To this day, Vasarian stories of contemporary superiority are still duking it out with van Mander-like odes to the virtues of past practice. Clement Greenberg’s progressive history, which aimed toward Apollonian balance, and what Wood calls “Wilhelm Worringer’s sympathy for the barbarians” — two sides of modernism — are 20th-century manifestations of the same dichotomy.
It’s important that artists such as Vasari and van Mander were also writers. The blossoming of artists’ writing shared a material basis with an increase in the importance of drawing. “The conflict between past and present intensified when artists began to record their impressions” (on newly affordable paper) “and were not so dependent on their memories,” Wood points out. Artists began to collect drawings. And, of course, to collect and write down testimonies as to the doings of their precursors and colleagues. Thus the importance of Vasari: his book, “more than any other European text up to this point, established a feedback loop between writing and art-making.”
It is the changing shape and reach of this loop that Wood endeavors to chronicle in the remainder of his book. Art history is not entirely a disinterested practice intended to reconstruct an image of the past, but has a bearing on artistic practice in the present. What he perhaps does not emphasize sufficiently is that the comparability of different art practices — which is precisely what makes history useful to the artist — presumes a certain kind of formalism. It’s already there in Vasari, whose “ekphrases bring icons, altarpieces, decorated organ shutters and worldly pictures displayed in banquet halls and bedrooms to a common plane. He would seem to have adopted a secular understanding of art, that is, a capacity to assign value to paintings independent of their referential claims […] or their contribution to ritualized communications with divinity.” With this, we have already arrived at something like André Malraux’s “museum without walls” — just add photomechanical reproduction.
The history Wood traces is basically European (and, eventually, American), but not entirely Eurocentric. He understands that “the reciprocal, self-perpetuating relationship between the production and the commentary of art” — that Vasarian loop — was actually something that had long since been developed in China; unknowingly, the West was playing catch-up.
His chronology ends at around 1960, with the general art historical surveys of E.H. Gombrich and H.W. Janson, a pessimist and an optimist respectively about the art of their own times. The former adumbrated “an obscure future where art may be unrecognizable and where the entire modern project of art history breaks down” — that is, a time in which art loses all sense of definition — where Janson saw “a continuity of purpose carried by form” from past to future.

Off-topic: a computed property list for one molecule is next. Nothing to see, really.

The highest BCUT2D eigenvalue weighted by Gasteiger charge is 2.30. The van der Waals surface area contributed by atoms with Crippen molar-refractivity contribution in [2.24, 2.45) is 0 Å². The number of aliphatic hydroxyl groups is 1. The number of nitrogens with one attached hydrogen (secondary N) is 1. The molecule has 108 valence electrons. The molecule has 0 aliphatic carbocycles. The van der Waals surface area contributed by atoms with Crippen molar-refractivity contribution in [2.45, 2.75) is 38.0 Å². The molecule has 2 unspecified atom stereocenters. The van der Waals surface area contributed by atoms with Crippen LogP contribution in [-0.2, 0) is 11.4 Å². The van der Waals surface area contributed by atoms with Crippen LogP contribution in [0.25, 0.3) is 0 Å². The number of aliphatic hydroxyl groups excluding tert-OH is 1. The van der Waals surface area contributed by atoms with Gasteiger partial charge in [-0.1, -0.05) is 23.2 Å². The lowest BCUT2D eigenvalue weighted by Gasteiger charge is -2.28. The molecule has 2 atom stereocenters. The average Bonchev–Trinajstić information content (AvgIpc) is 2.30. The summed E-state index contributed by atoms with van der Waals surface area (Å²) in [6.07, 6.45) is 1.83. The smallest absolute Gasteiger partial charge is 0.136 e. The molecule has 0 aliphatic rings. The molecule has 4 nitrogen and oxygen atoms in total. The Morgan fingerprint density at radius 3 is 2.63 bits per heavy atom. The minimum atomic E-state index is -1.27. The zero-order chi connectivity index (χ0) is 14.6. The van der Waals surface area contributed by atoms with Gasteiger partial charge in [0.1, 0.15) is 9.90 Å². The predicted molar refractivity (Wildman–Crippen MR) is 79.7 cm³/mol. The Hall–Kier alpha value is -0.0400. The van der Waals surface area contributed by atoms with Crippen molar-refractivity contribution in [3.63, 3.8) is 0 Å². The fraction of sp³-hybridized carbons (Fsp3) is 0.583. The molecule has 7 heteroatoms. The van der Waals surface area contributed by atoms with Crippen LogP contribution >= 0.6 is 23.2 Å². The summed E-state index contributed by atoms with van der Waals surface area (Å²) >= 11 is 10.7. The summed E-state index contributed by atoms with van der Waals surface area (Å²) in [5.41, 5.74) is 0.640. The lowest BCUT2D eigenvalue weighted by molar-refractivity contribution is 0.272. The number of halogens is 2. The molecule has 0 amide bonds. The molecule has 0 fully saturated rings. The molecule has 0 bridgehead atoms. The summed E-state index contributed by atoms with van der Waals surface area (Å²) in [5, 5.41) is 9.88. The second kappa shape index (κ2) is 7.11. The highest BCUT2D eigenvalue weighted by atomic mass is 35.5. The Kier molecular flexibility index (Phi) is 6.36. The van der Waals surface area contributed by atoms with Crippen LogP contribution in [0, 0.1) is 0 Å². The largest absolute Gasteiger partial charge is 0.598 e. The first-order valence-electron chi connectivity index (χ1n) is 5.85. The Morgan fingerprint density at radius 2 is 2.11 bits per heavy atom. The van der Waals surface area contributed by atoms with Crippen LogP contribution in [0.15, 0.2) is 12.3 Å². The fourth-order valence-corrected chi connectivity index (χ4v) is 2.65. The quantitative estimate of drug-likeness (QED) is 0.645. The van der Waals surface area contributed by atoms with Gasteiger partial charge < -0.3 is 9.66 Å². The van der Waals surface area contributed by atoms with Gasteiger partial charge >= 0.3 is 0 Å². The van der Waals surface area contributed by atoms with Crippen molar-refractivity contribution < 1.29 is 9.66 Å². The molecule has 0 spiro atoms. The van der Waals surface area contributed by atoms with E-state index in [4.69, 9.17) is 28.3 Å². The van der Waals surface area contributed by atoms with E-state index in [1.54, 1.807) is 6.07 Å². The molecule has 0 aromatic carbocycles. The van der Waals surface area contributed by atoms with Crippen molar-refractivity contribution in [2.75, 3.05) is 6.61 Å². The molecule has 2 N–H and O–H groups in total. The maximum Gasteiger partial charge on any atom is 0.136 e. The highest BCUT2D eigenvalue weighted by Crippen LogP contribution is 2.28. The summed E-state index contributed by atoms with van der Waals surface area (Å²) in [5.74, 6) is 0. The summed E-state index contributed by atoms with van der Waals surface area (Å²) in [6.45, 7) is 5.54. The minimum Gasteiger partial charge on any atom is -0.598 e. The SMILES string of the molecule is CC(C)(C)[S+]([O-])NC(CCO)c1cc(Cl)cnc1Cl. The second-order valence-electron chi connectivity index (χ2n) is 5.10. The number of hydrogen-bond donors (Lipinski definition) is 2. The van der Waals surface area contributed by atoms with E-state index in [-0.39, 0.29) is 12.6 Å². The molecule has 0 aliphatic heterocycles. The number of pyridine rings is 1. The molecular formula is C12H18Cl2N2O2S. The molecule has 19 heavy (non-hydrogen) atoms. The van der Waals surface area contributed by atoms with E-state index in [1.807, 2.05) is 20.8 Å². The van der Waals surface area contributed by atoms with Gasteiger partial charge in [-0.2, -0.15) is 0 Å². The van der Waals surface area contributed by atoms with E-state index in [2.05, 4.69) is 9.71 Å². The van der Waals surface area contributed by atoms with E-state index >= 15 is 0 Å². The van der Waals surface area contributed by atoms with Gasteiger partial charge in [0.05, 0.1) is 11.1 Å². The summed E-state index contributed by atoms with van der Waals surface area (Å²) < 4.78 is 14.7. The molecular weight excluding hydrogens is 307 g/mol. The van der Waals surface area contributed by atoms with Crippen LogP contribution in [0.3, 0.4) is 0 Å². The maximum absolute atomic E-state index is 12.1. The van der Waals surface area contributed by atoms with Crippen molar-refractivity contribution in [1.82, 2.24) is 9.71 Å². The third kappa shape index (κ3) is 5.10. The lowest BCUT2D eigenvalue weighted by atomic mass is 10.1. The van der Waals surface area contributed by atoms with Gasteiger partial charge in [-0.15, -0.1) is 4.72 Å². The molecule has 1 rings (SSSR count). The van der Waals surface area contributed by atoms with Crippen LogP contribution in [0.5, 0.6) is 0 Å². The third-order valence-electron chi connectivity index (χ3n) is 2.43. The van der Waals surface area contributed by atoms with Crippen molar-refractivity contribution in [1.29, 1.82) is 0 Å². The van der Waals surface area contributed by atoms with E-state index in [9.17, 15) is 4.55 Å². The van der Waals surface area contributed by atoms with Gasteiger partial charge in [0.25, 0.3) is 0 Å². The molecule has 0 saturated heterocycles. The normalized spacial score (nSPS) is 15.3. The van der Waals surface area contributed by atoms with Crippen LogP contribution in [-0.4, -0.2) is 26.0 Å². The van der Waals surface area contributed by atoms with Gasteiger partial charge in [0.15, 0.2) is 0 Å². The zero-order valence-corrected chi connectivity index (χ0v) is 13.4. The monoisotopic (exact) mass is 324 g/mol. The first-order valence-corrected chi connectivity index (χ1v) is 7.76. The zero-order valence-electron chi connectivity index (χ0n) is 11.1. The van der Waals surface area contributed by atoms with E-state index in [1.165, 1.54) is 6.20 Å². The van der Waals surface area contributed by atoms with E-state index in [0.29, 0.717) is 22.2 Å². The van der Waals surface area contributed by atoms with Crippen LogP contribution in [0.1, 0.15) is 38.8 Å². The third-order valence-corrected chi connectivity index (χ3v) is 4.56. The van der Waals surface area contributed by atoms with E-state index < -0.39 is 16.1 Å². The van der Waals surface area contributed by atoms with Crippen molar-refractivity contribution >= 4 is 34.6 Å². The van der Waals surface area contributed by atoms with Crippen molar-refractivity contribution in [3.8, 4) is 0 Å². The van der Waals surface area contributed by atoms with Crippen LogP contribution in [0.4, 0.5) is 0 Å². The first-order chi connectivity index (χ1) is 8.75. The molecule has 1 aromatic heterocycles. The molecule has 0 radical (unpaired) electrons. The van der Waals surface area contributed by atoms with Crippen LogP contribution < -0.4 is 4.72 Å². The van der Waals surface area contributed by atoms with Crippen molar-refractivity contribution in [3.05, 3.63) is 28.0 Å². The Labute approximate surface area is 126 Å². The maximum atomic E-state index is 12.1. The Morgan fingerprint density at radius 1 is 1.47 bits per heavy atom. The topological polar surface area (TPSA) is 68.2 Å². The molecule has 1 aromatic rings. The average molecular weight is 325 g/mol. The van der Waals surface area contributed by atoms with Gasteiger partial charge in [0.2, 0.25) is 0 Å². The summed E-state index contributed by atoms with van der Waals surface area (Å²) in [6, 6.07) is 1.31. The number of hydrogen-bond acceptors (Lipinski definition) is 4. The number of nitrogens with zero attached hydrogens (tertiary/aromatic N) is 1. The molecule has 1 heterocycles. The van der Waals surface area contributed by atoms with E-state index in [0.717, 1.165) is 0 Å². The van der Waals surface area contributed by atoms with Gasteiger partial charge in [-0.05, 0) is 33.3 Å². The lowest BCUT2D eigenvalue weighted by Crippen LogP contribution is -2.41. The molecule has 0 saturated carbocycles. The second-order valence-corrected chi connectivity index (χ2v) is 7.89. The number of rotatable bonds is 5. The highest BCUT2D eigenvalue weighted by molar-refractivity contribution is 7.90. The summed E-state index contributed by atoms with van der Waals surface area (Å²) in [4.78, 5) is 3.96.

Whose story does Wood find more convincing, that of Gombrich or of Janson? Without Gombrich’s nostalgia, Wood emphasizes the half-truth that “the refusal of the authority of the past is the very program of modern art,” implying that an irreversible break has occurred. But does denying the unimpeachable authority of the past make history unusable?
Wood points out that contemporary image-based culture — the profusion he can barely sum up by listing “advertising, fashion, celebrities, television, tattoos, toys, comics, pornography, politics, iPhones, and stuff in general” — is impossible for art history to grasp, even though it is to a great extent the content of contemporary art. But his belief that today’s art “is no longer preoccupied with form” is one that would hardly be accepted by most artists or anyone else who is involved in contemporary art on a daily basis.
The somber tone of Wood’s conclusion suggests that he is a historian to the core, prey to a melancholy such as Nietzsche might have predicted. While his narrative of the historical imagination in art is full of lively twists and turns — a baroque profusion that I could not imagine trying to summarize in the brief compass of a review such as this — he finds only entropy in the present.
As for me, he makes me want to pick up once again that old tome of Janson’s that I haven’t cracked since I was in college. I know it must be around here somewhere. Wood considers Janson naïve for believing that “there are no breaks and no sense that art in the modern world has either lost its way or come into its own.” Janson’s view, which assumes that most times, however tumultuous, are more ordinary than they may appear from within, just seems realistic. Tales of catastrophe and transcendence are great for rousing the historian out of his saturnine torpor, but not so helpful to the daily practice of painting.
A History of Art History (2019) by Christopher S. Wood is published by Princeton University Press.